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Rich Robinson’s Sounds of the South

In addition to the instruments he used for Flux, Robinson has a significant collection of guitars including several, like the one in this photo, handbuilt by eye-catching Nashville-based designer and luthier Teye. Photo by Alysse Gafkjen

A song-based guitar hero with deep blues and classic-rock roots uses open tunings, big riffs, iconic instruments, and studio spontaneity to define himself on Flux.

In the late 1980s, as hair metal bands placed a premium on pyrotechnical guitar work and just before grunge acts took a decidedly less polished approach to music, a group with an altogether different modus operandi emerged from the Atlanta suburbs. From their inception, the Black Crowes—founded by singer Chris Robinson and his brother, Rich Robinson—established themselves as purveyors of the blues-rock that had waned in popularity during previous decades.

Over the course of eight studio albums, beginning with 1990’s Shake Your Money Maker, and various personnel changes and intermittent hiatuses, Rich Robinson served as one of the Crowes’ primary musical architects. He has consistently drawn uncanny textures on both electric and acoustic guitar through the use of nonstandard tunings, and his classic riffs, plucked from the lexicon of Southern rock, propelled early Crowes hits like “Hard to Handle” and “She Talks to Angels.”

Robinson stepped out as a leader with his 2004 solo debut, Paper. On his latest album, Flux, the guitarist and singer-songwriter branches further out, building on his Southern-rock roots with excursions into psychedelic and jam-band territory. At the same time, Eagle Rock Records has just released expanded editions of select offerings from Robinson’s solo catalog: Paper, Llama Blues (2011), Through a Crooked Sun (2011), and TheWoodstock Sessions (2014).

In between being a guest guitarist with Bad Company this year and kicking off his own tour in support of Flux, Robinson told us about the creative processes at work in his music and the gear he used to get killer tones on his new album. He also reaffirmed his January announcement that the Black Crowes are over.

You’re best known for your work with the Black Crowes, the band you and your older brother, Chris, formed. Do you come from a musical family?
Yes. Music was all around us when we grew up in Georgia. We were always listening to blues, gospel, and classic rock albums in the house, and we had sing-alongs as well. My dad, Stan Robinson, scored a Top 40 hit in the 1950s—“Boom-a-Dip-Dip”—but became a sales rep instead of a professional musician. He played folk and country music, and a highlight of his short musical career was getting to play at the Ryman Auditorium in Nashville with Lester Flatt and Earl Scruggs. Most important, my dad taught me my first three chords—C, G, and D—and his 1953 Martin D-28 is my desert-island kind of guitar.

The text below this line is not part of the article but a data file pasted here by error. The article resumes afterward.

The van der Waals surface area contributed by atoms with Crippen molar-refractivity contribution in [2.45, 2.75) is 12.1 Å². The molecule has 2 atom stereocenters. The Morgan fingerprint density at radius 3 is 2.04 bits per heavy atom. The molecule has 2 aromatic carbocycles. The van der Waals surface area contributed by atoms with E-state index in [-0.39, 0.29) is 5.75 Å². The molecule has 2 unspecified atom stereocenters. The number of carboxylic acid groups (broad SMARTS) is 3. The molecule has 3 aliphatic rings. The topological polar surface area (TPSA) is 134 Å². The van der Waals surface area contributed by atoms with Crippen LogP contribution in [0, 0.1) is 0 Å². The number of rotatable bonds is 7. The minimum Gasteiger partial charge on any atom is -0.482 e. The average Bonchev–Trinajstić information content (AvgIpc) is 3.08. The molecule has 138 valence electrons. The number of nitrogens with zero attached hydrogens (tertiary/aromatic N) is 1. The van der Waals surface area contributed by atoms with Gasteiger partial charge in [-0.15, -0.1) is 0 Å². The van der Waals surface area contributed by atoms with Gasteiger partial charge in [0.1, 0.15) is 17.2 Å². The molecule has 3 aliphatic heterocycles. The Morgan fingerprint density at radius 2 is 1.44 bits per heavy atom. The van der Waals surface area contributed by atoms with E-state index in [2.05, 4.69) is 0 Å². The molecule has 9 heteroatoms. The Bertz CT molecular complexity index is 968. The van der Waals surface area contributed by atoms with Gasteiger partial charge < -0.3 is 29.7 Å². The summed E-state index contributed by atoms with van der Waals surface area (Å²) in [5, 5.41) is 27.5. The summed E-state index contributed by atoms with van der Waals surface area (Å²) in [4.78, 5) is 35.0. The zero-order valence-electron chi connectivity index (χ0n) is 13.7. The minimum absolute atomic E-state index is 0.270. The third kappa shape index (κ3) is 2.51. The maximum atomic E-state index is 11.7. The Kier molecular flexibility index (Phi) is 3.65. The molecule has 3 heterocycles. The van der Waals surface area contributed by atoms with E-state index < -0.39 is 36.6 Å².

Given your late father’s short time as a recording artist, what did he think of your career choice?
At first he tried to discourage us from being professional musicians, because he thought that it would make for a difficult life. But once the Black Crowes took off he was fully supportive.

Speaking of desert-island guitars, you’re quite the collector. What was it like when the Black Crowes’ storage space was flooded by Hurricane Sandy in 2012?
I’ve had a lot of great guitars throughout the years, including my old ES-335 that got damaged in the flood and then restored. But the truth is, the guitar isn’t much more than a hunk of wood with strings attached to it. Any guitar is just a tool for expressing your creativity. In the end, rather than feeling sadness about the flood, I felt a bit of relief—it was almost like the flood washed away some of the negative energy I had with the Crowes.

My dad taught me my first three chords—C, G, and D—and his 1953 Martin D-28 is my desert-island kind of guitar.

Despite the negative energy, you and the Crowes really brought back Southern rock in a big way. Was your music a conscious response to the hair metal that dominated the airwaves in the ’80s?
Not exactly. We just played what felt good and natural to us. We tried to write great songs and really explore them, playing them a little differently every night, sometimes being an acoustic band and other times electric. We always pushed ourselves to become better musicians and songwriters in an organic way, rather than follow trends or react against them.

While your latest album, Flux, covers a lot of stylistic territory, you remain true to your Southern roots, especially on a song like “Time to Leave.”